Ovulation is a sign of the health of the female reproductive system: the egg’s regular monthly release signals hormonal optimal and balanced levels. Anovulation is on the opposite side of the spectrum, which refers to the absence of ovulation, not influenced by menstruation. Anovulation indicates some issue with the reproductive system.
For that reason, each woman must understand her cycle and ovulation as it can help track reproductive disorders. Before we dive into how to keep up with your menstrual cycle, let’s start with the basics.
What Is Ovulation?
Ovulation arises when an egg is released from your ovary. If the egg is fertilized by sperm, it’ll then move to the uterus, where it will implant itself to develop into a pregnancy. However, when that’s not the case, the egg disintegrates, and the uterine lining is shed, causing the period. Understanding this is important as it can help you achieve or prevent pregnancy.
Since ovulation is part of the menstrual cycle, to understand when it occurs, you’ll need to track your cycle:
- The menstrual cycle resets the day the menstrual flow starts. This is called the follicular phase, where the egg matures.
- From there, count 14 days. This is when ovulation usually occurs as the mature egg is released. The six days before and including ovulation constitute the “fertile window,” when sexual intercourse may lead to pregnancy. Sperm cells can endure for several days in the fallopian tubes after sex, so if the egg is released around that time, within 24 hours, it is apt for fecundation.
- Finally comes the luteal phase. If no fertilization occurs, bleeding will start around day 28, beginning the next cycle.
How Do I Know I Am Ovulating?
Ovulation, just like the menstrual flow, is followed by symptoms. Close to the ovulatory period, you’ll notice more vaginal discharge, with a stretchy and clear consistency, resembling raw egg whites. Additionally, you may experience light bleeding or spotting, breast tenderness, increased sexual drive, or ovary pain.
Following ovary pain, it’s essential to mention ovulation pain as well. It is pretty common to experience some pain or discomfort during ovulation, similar to a cramp, and you’ll feel it on the left or right side of the lower abdomen, depending on which ovary is releasing an egg that month.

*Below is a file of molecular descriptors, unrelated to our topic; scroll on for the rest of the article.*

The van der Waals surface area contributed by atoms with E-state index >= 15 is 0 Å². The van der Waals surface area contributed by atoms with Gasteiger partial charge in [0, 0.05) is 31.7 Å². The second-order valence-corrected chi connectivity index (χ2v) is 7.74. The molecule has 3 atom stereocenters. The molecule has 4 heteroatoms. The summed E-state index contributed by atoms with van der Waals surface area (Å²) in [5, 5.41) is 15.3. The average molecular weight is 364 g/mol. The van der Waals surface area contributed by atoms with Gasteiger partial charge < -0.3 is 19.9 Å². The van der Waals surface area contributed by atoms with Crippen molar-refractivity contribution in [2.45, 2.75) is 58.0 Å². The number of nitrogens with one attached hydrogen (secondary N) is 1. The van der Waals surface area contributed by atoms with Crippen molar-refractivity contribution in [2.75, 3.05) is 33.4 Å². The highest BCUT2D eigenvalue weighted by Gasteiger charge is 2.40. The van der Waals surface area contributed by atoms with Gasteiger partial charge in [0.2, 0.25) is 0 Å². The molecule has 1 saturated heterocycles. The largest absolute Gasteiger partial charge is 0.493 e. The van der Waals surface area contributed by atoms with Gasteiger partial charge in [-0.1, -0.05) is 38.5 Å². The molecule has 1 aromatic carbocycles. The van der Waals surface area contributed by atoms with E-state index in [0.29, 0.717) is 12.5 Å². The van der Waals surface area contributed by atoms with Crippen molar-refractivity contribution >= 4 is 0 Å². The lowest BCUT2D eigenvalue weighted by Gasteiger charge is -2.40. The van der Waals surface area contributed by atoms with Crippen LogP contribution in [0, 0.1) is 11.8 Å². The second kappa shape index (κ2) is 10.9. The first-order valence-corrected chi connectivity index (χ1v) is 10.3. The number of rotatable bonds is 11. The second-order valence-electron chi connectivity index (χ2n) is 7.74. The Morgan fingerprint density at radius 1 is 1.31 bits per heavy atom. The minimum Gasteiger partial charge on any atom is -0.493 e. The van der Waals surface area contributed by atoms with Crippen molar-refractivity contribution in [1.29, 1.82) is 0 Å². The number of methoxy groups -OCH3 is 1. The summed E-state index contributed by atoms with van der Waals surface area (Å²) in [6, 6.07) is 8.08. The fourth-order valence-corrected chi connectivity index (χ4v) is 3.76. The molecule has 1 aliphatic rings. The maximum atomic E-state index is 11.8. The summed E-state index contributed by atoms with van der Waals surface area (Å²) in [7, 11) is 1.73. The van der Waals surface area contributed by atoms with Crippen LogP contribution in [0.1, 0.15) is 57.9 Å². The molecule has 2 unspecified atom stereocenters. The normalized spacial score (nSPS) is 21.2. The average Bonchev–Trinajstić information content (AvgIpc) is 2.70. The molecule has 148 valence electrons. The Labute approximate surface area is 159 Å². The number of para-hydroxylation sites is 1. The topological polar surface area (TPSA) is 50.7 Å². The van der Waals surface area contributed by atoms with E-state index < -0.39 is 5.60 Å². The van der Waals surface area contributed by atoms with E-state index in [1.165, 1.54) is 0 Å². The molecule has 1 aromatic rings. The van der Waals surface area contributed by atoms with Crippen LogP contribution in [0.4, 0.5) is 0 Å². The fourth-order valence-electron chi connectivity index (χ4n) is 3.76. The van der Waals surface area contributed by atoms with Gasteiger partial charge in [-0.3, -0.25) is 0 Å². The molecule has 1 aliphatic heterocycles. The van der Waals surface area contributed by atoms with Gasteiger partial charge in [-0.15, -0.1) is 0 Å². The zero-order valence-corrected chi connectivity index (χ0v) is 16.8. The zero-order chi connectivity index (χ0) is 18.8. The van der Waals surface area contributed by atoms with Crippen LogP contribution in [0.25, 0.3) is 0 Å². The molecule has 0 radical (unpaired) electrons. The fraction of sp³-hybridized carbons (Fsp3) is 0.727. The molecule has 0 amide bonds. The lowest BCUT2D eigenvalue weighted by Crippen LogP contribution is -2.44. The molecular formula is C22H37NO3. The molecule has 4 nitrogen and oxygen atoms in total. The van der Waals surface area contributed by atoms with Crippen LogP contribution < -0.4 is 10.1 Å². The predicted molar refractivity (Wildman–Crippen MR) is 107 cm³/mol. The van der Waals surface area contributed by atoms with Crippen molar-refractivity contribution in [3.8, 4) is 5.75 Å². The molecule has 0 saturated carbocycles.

However, if the pain is severe, talk with a doctor. They can help you reduce discomfort and test for any sign of an underlying condition such as endometriosis, scar tissue in the abdomen, or an STI.
Post ovulation, your discharge may decrease in volume and appear thicker or murkier. Yet, note that not everyone experiences these ovulation symptoms, so don’t rely on them to track your fertility.
How Can You Effectively Track Your Ovulation?
There are several ways to figure it out.
Menstrual cycle: as we’ve seen above, ovulation happens around day 14 of a 28-day menstrual cycle, counting from the first day of your period. However, regular cycles can range from 21 days to 35 days. So, to learn your cycle’s length, you’ll need to track it over a few months. Your ovulation should occur around the middle date of your cycle.
Body temperature: your temperature rises slightly for a few days after ovulation takes place. By taking your temperature every morning, you may detect the change.
Vaginal discharge: you’ll detect more vaginal discharge with an elastic and clear texture.
At-home trackers: over-the-counter (OTC) options are tools that can serve as an ovulation calculator. It includes ovulation predictor kits and fertility monitors.
Ideally, use several of these methods together to spot your ovulation accurately. To further confirm ovulation, track your progesterone – this hormone is produced after ovulation occurs and must stay elevated throughout the entire implantation window (days 7-10 after suspected ovulation) to allow for ovulation to be considered “healthy.” To measure your progesterone levels, you can utilize PdG tracking. This non-invasive ovulation confirmation uses urine testing, more reliable than a one-time blood test. You’ll want to see four positive test results during the testing window to confirm healthy ovulation.